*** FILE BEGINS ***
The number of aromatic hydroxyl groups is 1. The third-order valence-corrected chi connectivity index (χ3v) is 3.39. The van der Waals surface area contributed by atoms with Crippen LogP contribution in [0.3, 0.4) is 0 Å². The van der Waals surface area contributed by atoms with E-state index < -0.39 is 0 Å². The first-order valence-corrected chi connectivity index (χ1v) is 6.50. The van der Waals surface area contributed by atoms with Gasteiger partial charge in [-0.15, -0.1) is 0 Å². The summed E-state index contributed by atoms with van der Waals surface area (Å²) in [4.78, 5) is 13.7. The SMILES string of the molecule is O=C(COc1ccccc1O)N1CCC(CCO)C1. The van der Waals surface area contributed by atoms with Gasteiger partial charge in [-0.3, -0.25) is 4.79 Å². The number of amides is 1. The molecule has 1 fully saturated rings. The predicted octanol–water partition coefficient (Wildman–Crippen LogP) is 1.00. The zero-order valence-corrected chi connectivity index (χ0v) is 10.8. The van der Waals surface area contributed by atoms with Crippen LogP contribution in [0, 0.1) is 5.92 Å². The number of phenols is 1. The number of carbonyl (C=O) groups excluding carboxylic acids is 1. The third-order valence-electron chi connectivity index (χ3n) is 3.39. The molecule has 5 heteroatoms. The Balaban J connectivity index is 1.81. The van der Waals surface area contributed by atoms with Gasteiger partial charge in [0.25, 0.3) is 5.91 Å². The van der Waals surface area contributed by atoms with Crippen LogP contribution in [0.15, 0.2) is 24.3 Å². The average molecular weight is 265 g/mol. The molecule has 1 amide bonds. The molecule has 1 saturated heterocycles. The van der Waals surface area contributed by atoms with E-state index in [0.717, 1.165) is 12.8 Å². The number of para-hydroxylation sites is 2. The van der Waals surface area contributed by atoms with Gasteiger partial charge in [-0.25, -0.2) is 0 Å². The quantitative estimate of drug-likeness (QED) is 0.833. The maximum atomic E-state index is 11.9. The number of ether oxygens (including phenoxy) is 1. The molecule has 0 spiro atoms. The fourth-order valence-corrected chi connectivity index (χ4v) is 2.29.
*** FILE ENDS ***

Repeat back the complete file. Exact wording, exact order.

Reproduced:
The number of aromatic hydroxyl groups is 1. The third-order valence-corrected chi connectivity index (χ3v) is 3.39. The van der Waals surface area contributed by atoms with Crippen LogP contribution in [0.3, 0.4) is 0 Å². The van der Waals surface area contributed by atoms with E-state index < -0.39 is 0 Å². The first-order valence-corrected chi connectivity index (χ1v) is 6.50. The van der Waals surface area contributed by atoms with Gasteiger partial charge in [-0.15, -0.1) is 0 Å². The summed E-state index contributed by atoms with van der Waals surface area (Å²) in [4.78, 5) is 13.7. The SMILES string of the molecule is O=C(COc1ccccc1O)N1CCC(CCO)C1. The van der Waals surface area contributed by atoms with Gasteiger partial charge in [-0.3, -0.25) is 4.79 Å². The number of amides is 1. The molecule has 1 fully saturated rings. The predicted octanol–water partition coefficient (Wildman–Crippen LogP) is 1.00. The zero-order valence-corrected chi connectivity index (χ0v) is 10.8. The van der Waals surface area contributed by atoms with Crippen LogP contribution in [0, 0.1) is 5.92 Å². The number of phenols is 1. The number of carbonyl (C=O) groups excluding carboxylic acids is 1. The third-order valence-electron chi connectivity index (χ3n) is 3.39. The molecule has 5 heteroatoms. The Balaban J connectivity index is 1.81. The van der Waals surface area contributed by atoms with Gasteiger partial charge in [0.25, 0.3) is 5.91 Å². The van der Waals surface area contributed by atoms with Crippen LogP contribution in [0.15, 0.2) is 24.3 Å². The average molecular weight is 265 g/mol. The molecule has 1 amide bonds. The molecule has 1 saturated heterocycles. The van der Waals surface area contributed by atoms with E-state index in [0.717, 1.165) is 12.8 Å². The number of para-hydroxylation sites is 2. The van der Waals surface area contributed by atoms with Gasteiger partial charge in [-0.25, -0.2) is 0 Å². The quantitative estimate of drug-likeness (QED) is 0.833. The maximum atomic E-state index is 11.9. The number of ether oxygens (including phenoxy) is 1. The molecule has 0 spiro atoms. The fourth-order valence-corrected chi connectivity index (χ4v) is 2.29.